As always, I’m starting the summer thinking less about books I’ve read than those I’m looking forward to reading when all the work of the semester is done. At the top of my list this year is Mohsin Hamid’s brilliant novel about refugees, exile and magical doorways, “Exit West.” I’ve recently spent some time with Ladan Osman’s poems in “The Kitchen-Dweller’s Testimony,” winner of the 2015 Sillerman First Book Prize for African Poets, after hearing her give a brilliant reading here at Kenyon. I’m looking forward to spending more time with these poems when I discuss them with some Ohio high school teachers this summer. A good friend recommends Alexander Chee’s “How to Write an Autobiographical Novel,” a memoir in essays about becoming a writer. And when the hurly burly’s really done, I’m looking forward to finishing Jo Nesbø’s hardboiled retelling of “Macbeth,” set in a crime-ravaged city that evokes both early 1970s Glasgow and Shakespeare’s bloody landscape of highlands and heaths and woods that go walkabout.
The early buzz for “The Incendiaries” by R.O. Kwon (Riverhead, due out July 31) is well merited, and the subject — why young people are drawn into radical acts of faith, even domestic terrorism — couldn’t be more pertinent right now. (Check out “The Stations of the Sun” in KROnline.)
Nicole Chung has been a brilliant editor for The Toast and now Catapult. Her memoir, “All You Can Ever Know” (Catapult, coming in October), is an eye-opening account of what it’s like to grow up without access to your biological family. Chung maintains a wholehearted compassion for both her biological and adoptive families’ toughest choices — and shares what it means to grow up in the space between them.
Think of the best sentence you’ve ever read and then read Jamel Brinkley’s “A Lucky Man” (Graywolf). Tell me you haven’t changed your mind.
The title of Kate Briggs’s book-length essay, “This Little Art,” refers to the often thankless, unrecognized work of the translator. An excellent and accessible meditation on the art of literary translation, it is well worth a read for those interested in understanding all that is at stake when we undervalue this essential art form.
And if you need more proof that literary translation is indeed a big, big art, A. James Arnold’s and Clayton Eshleman’s exhaustive 992-page edition of Aimé Césaire’s “Complete Poetry” does just that. The book is a tribute to one of the great poets of the 20th century, presented bilingually, and includes an introduction, chronology, extensive notes and glossary.
I recommend Tommy Pico’s “Nature Poem” and Ana Božičević’s “Joy of Missing Out,” two recent poetry collections that grapple with art, identity and public discourse in an incessantly connected world. Both poets have a lacerating sensibility and a compelling interest in skewering the expectations placed on artists and members of marginalized groups. Pick ’em up today for the ultimate anti-beach read.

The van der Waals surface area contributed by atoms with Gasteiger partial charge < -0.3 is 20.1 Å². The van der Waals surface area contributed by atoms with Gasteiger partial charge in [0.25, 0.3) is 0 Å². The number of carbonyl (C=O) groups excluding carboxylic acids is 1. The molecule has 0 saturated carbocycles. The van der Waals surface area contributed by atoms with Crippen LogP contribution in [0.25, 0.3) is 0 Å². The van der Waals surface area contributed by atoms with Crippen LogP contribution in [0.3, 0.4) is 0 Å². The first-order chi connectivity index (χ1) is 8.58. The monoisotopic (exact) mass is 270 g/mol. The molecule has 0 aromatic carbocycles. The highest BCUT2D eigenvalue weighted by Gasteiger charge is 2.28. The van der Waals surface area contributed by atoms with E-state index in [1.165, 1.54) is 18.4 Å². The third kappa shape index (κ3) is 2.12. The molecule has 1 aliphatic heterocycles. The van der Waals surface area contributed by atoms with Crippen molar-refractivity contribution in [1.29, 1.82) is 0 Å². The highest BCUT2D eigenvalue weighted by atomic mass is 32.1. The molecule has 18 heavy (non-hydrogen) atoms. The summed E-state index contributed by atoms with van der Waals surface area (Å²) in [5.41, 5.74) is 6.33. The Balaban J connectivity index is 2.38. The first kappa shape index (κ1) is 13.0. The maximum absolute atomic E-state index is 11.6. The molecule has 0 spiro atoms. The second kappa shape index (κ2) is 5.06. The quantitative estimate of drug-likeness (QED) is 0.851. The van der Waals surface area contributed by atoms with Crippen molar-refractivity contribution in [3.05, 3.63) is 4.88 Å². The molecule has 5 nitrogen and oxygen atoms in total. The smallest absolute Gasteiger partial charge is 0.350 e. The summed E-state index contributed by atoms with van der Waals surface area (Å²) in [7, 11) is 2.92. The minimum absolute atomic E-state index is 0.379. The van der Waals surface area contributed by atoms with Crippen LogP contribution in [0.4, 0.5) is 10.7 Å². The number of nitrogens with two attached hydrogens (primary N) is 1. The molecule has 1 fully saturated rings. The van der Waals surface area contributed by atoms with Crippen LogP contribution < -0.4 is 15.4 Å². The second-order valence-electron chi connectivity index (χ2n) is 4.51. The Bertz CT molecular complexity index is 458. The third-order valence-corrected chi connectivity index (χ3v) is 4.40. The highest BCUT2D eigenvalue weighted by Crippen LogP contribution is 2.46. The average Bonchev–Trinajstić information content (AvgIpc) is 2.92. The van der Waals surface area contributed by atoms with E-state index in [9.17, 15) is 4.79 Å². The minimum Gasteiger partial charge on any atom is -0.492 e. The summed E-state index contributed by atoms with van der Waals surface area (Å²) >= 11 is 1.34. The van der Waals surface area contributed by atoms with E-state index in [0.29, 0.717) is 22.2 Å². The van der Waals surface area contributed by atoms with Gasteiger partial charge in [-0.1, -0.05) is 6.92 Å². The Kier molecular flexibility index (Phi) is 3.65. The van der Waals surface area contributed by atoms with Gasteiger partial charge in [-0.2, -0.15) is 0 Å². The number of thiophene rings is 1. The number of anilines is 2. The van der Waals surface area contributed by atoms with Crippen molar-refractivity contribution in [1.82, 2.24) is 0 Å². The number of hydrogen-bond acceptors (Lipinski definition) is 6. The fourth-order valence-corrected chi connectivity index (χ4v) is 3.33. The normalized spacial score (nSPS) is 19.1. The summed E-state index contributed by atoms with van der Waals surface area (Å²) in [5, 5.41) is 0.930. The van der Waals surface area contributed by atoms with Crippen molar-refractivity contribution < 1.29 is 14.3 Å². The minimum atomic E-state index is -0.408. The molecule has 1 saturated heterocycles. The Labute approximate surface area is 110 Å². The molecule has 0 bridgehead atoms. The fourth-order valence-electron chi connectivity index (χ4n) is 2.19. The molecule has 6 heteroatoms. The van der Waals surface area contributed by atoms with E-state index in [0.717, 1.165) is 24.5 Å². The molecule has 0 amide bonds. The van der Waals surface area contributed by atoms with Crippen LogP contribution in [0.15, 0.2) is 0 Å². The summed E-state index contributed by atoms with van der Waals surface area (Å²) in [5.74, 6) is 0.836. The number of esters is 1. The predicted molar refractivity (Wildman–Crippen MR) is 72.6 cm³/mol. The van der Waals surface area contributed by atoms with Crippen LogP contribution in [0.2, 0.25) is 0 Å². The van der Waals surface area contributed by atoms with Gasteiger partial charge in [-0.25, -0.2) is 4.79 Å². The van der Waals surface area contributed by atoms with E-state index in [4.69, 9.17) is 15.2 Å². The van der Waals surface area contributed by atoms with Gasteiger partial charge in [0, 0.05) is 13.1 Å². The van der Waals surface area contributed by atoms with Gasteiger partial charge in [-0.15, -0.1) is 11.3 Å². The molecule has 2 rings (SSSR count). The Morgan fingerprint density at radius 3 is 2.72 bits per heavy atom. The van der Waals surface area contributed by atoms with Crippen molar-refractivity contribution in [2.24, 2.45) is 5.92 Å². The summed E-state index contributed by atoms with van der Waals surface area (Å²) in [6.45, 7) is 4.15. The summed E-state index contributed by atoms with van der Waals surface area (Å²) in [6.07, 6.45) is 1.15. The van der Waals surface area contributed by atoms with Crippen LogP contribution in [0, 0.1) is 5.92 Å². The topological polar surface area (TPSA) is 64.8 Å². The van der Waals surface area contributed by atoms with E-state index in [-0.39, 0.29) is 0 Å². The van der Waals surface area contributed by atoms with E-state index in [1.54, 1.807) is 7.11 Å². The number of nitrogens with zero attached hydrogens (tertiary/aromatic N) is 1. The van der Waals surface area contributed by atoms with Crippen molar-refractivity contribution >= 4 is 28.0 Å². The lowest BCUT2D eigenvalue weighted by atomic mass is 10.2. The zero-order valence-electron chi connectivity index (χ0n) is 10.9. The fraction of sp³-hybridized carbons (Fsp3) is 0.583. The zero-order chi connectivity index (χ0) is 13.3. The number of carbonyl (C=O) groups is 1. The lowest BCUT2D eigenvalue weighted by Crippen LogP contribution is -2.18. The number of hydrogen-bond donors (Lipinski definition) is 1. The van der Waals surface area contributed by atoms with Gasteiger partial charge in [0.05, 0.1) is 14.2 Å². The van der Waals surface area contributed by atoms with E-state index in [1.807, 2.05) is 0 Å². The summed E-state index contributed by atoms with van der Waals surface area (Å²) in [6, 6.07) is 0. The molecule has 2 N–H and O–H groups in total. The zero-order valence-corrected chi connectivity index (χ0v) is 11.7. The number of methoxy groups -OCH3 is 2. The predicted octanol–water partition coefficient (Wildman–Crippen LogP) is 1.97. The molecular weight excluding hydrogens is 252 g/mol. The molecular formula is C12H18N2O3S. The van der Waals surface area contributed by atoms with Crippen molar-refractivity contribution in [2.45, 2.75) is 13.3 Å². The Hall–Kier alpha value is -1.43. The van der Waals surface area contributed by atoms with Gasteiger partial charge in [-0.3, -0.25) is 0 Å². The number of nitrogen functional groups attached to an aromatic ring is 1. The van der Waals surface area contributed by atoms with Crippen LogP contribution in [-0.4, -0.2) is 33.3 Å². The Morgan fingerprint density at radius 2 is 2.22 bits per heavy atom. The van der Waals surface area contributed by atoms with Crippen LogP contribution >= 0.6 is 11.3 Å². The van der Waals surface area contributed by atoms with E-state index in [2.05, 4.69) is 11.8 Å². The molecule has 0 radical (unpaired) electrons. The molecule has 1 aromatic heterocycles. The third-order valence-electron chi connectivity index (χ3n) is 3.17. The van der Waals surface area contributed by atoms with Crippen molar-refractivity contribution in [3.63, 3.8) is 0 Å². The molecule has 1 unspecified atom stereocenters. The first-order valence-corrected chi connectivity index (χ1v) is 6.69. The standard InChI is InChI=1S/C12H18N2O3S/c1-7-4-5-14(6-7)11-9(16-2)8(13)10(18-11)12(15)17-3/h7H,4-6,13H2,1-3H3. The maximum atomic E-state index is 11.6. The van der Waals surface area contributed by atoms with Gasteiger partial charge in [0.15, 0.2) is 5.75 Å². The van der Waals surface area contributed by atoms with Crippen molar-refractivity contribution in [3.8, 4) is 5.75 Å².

A collection of four essays written more than 30 years ago, Guy Davenport’s “Objects on a Table: Harmonious Disarray in Art and Literature,” continues to offer his readers — in his words, “the common reader and intelligent children” — a beguiling and wide-ranging series of provocative contemplations that invite ways of seeing patterns of culture just as we more typically recognize patterns of nature.
Though it won’t be published until September, it’s not too soon to look forward to Kate Atkinson’s new novel “Transcription,” a return to the rich territory of wartime London. When Juliet Armstrong is recruited for unusual espionage work that turns out to be “more than a bit of a lark,” it becomes a way of life that suits her almost too well. Though a bit less layered than “Life After Life” or “A God in Ruins,” it’s got the trademark Atkinson blend of subtlety, wit and several kinds of unexpected turns.
This summer I’ll continue to work through the teetering stack of poetry books in my living room, including Bill Knott’s “I Am Flying into Myself: Selected Poems, 1960–2014,” which I’m loving as much for the poems’ unabashed tenderness as for their idiosyncratic rhetorical stances.
A poem is a room that contains
the house it’s in, the way you
accommodate me when I lie
beside you, even if the address
is lost so many times and the names
of streets and strangers that pass
shuffling a card-deck of maps
whose rubberband has snapped . . .
I want to recommend two novels: “When I Hit You: Or, A Portrait of the Writer as a Young Wife” by Meena Kandasamy and “What We Lose: A Novel” by Zinzi Clemmons. Both of these books are beautifully written, important to the social and political conversations taking place globally, and generally a gripping read.
“Less” by Andrew Sean Greer. Arthur Less, a washed-up writer turning 50, decides to accept invitations to lesser literary events to avoid the humiliation of attending his ex-boyfriend’s wedding. This hilarious odyssey of disasters is a fun (and Pulitzer Prize winning) summer read, especially for writers.